Where’s the Beef?

Where’s The Beef?


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Six sizzling spots for the best steaks in Westchester.


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By Judith Hausman

Photography by Iko


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Suggest fish for dinner, and your average red-blooded American male is likely to have one of three reactions: (a) he’ll turn as white as the flounder; (b) he’ll give you a polite smile or (c)  he’ll high-tail it out to a classic American steakhouse for what he really wants: meat.  


For many Westchesterites (particularly men), red meat rules.  And, thanks to the popularity of high-protein, low-carb diets like Atkins, it is once again

acceptable—even preferable—to say “yes” to steak.  Consequently, the classic American steakhouse is back in vogue as a destination for manly men—and the women who love them.


The formula is universal: a masculine, saloon-style atmosphere featuring really big cuts of good beef with an array of familiar side dishes. Yes, there’s often rack of lamb, veal and pork chops as thick as a phone book—even lobster and daily fish specials—but people are picking up those steak knives for the beef. 

Here’s where to go when you’re looking for something big and tender to sink your teeth into.


Frankie & Johnnie’s Steakhouse (77 Purchase Street, Rye; 914-925-3900) is the Westchester branch of the two  Manhattan and Hoboken restaurants of the same name. The speakeasy-style atmosphere is classic: dark wood, mirrors and opulent velvet lounge chairs in the lobby. From the balcony seating upstairs, you can watch the bartender pour your cosmo at the bar below. An arched stained-glass window dominates one end of the skylit upper floor, and a raucous version of a Hopper-style cityscape commands the front wall.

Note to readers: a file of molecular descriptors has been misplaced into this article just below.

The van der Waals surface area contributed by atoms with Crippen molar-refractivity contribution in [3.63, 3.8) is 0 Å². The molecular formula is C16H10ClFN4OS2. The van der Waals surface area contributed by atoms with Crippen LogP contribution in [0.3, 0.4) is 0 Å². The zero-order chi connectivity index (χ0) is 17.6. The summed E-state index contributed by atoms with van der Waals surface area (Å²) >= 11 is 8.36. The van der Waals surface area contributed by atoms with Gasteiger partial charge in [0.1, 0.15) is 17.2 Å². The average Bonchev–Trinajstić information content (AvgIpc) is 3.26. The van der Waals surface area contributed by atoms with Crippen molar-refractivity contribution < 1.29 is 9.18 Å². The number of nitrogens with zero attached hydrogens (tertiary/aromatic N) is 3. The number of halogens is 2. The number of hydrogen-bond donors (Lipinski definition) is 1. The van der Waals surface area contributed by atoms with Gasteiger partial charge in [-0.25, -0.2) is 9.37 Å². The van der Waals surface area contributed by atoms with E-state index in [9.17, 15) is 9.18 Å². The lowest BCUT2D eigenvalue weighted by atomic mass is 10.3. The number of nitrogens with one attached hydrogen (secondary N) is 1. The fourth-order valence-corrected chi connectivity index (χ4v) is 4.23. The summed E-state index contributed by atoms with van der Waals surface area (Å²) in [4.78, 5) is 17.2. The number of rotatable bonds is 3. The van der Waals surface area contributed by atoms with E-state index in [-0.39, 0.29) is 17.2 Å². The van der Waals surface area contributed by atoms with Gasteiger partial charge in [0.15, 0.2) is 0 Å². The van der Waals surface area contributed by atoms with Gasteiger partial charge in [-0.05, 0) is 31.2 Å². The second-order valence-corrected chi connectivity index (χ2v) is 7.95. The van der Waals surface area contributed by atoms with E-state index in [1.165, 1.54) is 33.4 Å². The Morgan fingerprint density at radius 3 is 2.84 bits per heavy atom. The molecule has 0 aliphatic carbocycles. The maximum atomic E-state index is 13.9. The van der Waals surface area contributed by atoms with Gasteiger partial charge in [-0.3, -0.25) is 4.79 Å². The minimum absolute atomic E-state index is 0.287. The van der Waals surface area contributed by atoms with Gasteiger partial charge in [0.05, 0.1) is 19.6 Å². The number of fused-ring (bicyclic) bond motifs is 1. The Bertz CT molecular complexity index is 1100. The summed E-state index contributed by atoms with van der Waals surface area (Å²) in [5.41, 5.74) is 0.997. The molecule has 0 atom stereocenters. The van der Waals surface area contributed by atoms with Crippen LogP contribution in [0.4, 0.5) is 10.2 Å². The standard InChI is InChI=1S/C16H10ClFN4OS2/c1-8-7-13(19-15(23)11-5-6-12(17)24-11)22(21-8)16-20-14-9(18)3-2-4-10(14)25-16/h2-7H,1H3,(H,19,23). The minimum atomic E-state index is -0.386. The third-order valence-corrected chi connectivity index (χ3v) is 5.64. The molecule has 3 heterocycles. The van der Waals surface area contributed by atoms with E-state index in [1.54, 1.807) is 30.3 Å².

Then, there’s the food. Onion rings? Splendid. Diners lift the extra-large frizzled strands from a greaseless nest of rich crunch. Beefsteak tomatoes and sliced onions? Perfect. Bluepoint oysters, too. And what can I say about the sirloin? A thick hunk of glistening beef, well-textured, cooked perfectly, unadorned—and the least expensive of the featured steaks at $30. A slightly sweet and smoky house steak sauce arrives with it.


Parise’s Steakhouse (175 Main Street, Ossining; 914-762-5596) is a workingman’s steakhouse where the guys can watch the game with draft beers and steak sandwiches at the bar. Photos of the “Parise Team” adorn the brick walls; there is often hockey on the tube. The extended Parise family has been in the steak business for two generations and for nine years in this location by the Croton Aqueduct path in downtown Ossining.


There’s a full line of heavy-hitting, reasonably priced steaks; a demure filet mignon with mushrooms ($22.95); a 20-ounce rib-eye with onions for one  ($18.95); a 40-ounce shell steak for two ($32.95); a 40-ounce sirloin for four ($60.95). Unfortunately, we had to saw through our generous, but not especially flavorful, T-bone ($15.95). It didn’t quite match Parise’s definition of “medium” either. A better choice is the sirloin. The house salad, with a little carrot, spinach and red cabbage, is better than many, and there are plenty of sides to choose from: shrimp cocktail, fresh mozzarella and tomato salad, steamed clams and garlic bread. Want fries? Go for it, but skip the onion rings; they come straight out of the freezer bag.


Ever wonder about the strange apostrophe in Ruth’s Chris Steak House (670 White Plains Road, Tarrytown, in the Marriott Westchester; 914-631-3311) Ruth Fertel bought the Chris Steak House in New Orleans in 1965, then turned it into the country’s largest high-end steak chain with 89 restaurants worldwide. A chain, yes, but, nevertheless, a really good one.


The hostess guides diners through the rich green and dark wood space, and the meal begins with descriptions of the butter and the 500-degree(!) plate on which your steak will be served. The wine list has plenty of respectable choices, the thickly crusted onion rings are stacked in a dome and the potatoes can be served as a tangle of crisp strands or thick, brown wedges. An original, creamy chopped salad, as well as a few New Orleans specialties, such as shrimp rémoulade, seafood gumbo and whiskey bread pudding, join the traditional menu. The aged, prime steaks are huge, excellent and accurately grilled from the “petite filet” at $27.95 to the bone-in “cowboy rib-eye” (an extra-large loin cut)

at $37.95.